Interview with MaryClare Brzytwa, Chair of Technology and Applied Composition at SFCM

We had a chance to talk to MaryClare Brzytwa, Chair of Technology and Applied Composition at the San Francisco Conservatory of Music (SFCM) about their new program in  Technology and Applied Composition (TAC). TAC offers a unique curriculum integrating compositional craft with music technology and will launch a new generation of composers adept in the fields of concert music, sound design and film and game scoring.

They are now accepting applications for the inaugural class of 2015, the application deadline is February 1.

More information here: 

RS: How was the TAC program started?  Did you have any guiding principles behind its creation?

MB: As an electronic musician with roots in modern classical music, I saw many of the more esoteric computer music concepts I cherished as a grad student being put into practice in a really goal-oriented, constructive way when I started to research video game music as an artistic medium and heard the perspective of professionals working in the field at Game Soundcon and GDC in preparation for planning the TAC program.  The guiding principle behind the new TAC program is that we are approaching the curriculum with the highest possible standards of musical training, technological facilities, and real world professional preparation of our students. Our number one objective is to give students the highest quality experience possible and use every possible moment of their education to maximize their chances for success in their future endeavors. Our core principle for developing the TAC program was excellence.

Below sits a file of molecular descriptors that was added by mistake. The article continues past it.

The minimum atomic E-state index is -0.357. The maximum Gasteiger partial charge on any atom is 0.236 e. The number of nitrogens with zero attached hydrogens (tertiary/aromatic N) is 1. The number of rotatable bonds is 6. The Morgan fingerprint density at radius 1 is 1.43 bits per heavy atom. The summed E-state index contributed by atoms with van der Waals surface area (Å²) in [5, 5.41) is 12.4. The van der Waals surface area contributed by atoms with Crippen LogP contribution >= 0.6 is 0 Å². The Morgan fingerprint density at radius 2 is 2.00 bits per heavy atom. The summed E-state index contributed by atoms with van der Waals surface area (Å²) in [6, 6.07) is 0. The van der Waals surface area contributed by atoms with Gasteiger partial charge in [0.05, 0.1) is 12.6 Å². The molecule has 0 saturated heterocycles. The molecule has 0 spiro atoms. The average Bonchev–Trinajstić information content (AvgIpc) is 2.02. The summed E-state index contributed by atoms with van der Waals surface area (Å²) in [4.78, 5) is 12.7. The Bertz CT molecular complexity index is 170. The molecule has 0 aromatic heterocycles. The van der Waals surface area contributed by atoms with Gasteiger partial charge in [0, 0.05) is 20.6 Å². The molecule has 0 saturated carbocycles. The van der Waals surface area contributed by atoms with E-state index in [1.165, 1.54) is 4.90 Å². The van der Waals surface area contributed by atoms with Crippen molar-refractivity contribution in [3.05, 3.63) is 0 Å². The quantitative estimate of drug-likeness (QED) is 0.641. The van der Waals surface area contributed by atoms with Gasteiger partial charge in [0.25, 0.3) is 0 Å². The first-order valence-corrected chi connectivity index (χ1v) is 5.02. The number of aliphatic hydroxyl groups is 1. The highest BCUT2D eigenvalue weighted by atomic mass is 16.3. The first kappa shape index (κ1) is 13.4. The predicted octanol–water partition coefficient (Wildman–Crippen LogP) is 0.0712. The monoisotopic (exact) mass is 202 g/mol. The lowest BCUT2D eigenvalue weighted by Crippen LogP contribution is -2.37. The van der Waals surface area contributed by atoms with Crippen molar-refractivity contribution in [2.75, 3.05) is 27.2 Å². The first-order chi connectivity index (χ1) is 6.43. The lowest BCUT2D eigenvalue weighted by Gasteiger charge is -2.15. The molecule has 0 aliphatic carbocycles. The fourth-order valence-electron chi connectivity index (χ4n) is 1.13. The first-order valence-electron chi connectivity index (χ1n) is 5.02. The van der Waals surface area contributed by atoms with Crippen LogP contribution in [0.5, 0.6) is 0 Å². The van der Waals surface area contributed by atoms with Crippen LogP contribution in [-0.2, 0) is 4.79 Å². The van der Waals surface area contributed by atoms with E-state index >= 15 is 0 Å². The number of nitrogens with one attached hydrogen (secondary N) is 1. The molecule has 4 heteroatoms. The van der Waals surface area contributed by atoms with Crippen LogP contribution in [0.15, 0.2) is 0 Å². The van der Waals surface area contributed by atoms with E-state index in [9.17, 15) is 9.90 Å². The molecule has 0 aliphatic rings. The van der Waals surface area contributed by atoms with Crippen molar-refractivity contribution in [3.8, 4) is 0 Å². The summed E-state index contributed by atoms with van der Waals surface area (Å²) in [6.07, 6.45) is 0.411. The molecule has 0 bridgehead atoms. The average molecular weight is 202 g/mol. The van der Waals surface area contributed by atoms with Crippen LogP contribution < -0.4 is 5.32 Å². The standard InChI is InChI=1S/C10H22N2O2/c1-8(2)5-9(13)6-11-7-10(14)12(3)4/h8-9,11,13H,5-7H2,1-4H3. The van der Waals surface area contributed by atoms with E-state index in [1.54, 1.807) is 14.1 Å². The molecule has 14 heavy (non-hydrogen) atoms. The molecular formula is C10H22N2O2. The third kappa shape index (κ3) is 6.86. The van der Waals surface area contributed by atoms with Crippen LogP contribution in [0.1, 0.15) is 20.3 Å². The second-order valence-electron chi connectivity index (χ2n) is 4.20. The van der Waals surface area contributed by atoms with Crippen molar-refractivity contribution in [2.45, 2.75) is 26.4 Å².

RS: The curriculum for TAC covers a diverse array of topics including recording, musicianship and improvisation.  How did you choose what to include in the curriculum?